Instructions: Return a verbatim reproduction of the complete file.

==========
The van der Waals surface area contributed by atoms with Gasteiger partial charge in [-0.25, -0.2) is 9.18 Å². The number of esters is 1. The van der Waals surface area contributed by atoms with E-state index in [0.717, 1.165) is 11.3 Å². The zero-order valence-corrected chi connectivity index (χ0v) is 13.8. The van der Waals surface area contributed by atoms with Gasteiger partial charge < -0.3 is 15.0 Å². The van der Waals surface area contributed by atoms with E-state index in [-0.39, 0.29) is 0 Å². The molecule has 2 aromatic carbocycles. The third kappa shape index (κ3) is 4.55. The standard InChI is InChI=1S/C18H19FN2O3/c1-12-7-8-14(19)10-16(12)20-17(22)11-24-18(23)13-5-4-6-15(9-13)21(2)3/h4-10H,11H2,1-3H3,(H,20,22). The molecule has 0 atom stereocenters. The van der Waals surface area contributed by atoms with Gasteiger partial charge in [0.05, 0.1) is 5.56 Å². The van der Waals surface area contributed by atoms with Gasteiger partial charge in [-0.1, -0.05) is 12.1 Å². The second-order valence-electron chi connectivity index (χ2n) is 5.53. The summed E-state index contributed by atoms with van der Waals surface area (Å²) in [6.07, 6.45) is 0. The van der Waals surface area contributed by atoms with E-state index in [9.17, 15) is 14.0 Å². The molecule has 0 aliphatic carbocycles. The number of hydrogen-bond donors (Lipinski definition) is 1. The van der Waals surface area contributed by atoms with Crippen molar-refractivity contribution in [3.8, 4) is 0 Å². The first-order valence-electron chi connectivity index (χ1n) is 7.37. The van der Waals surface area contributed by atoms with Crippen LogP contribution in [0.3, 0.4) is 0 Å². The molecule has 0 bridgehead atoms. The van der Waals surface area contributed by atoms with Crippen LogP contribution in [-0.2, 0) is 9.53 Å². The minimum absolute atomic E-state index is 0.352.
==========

The van der Waals surface area contributed by atoms with Gasteiger partial charge in [-0.25, -0.2) is 9.18 Å². The number of esters is 1. The van der Waals surface area contributed by atoms with E-state index in [0.717, 1.165) is 11.3 Å². The zero-order valence-corrected chi connectivity index (χ0v) is 13.8. The van der Waals surface area contributed by atoms with Gasteiger partial charge < -0.3 is 15.0 Å². The van der Waals surface area contributed by atoms with E-state index in [-0.39, 0.29) is 0 Å². The molecule has 2 aromatic carbocycles. The third kappa shape index (κ3) is 4.55. The standard InChI is InChI=1S/C18H19FN2O3/c1-12-7-8-14(19)10-16(12)20-17(22)11-24-18(23)13-5-4-6-15(9-13)21(2)3/h4-10H,11H2,1-3H3,(H,20,22). The molecule has 0 atom stereocenters. The van der Waals surface area contributed by atoms with Gasteiger partial charge in [0.05, 0.1) is 5.56 Å². The van der Waals surface area contributed by atoms with Gasteiger partial charge in [-0.1, -0.05) is 12.1 Å². The second-order valence-electron chi connectivity index (χ2n) is 5.53. The summed E-state index contributed by atoms with van der Waals surface area (Å²) in [6.07, 6.45) is 0. The van der Waals surface area contributed by atoms with E-state index in [9.17, 15) is 14.0 Å². The molecule has 0 aliphatic carbocycles. The number of hydrogen-bond donors (Lipinski definition) is 1. The van der Waals surface area contributed by atoms with Crippen molar-refractivity contribution in [3.8, 4) is 0 Å². The first-order valence-electron chi connectivity index (χ1n) is 7.37. The van der Waals surface area contributed by atoms with Crippen LogP contribution in [0.3, 0.4) is 0 Å². The molecule has 0 bridgehead atoms. The van der Waals surface area contributed by atoms with Crippen LogP contribution in [-0.2, 0) is 9.53 Å². The minimum absolute atomic E-state index is 0.352.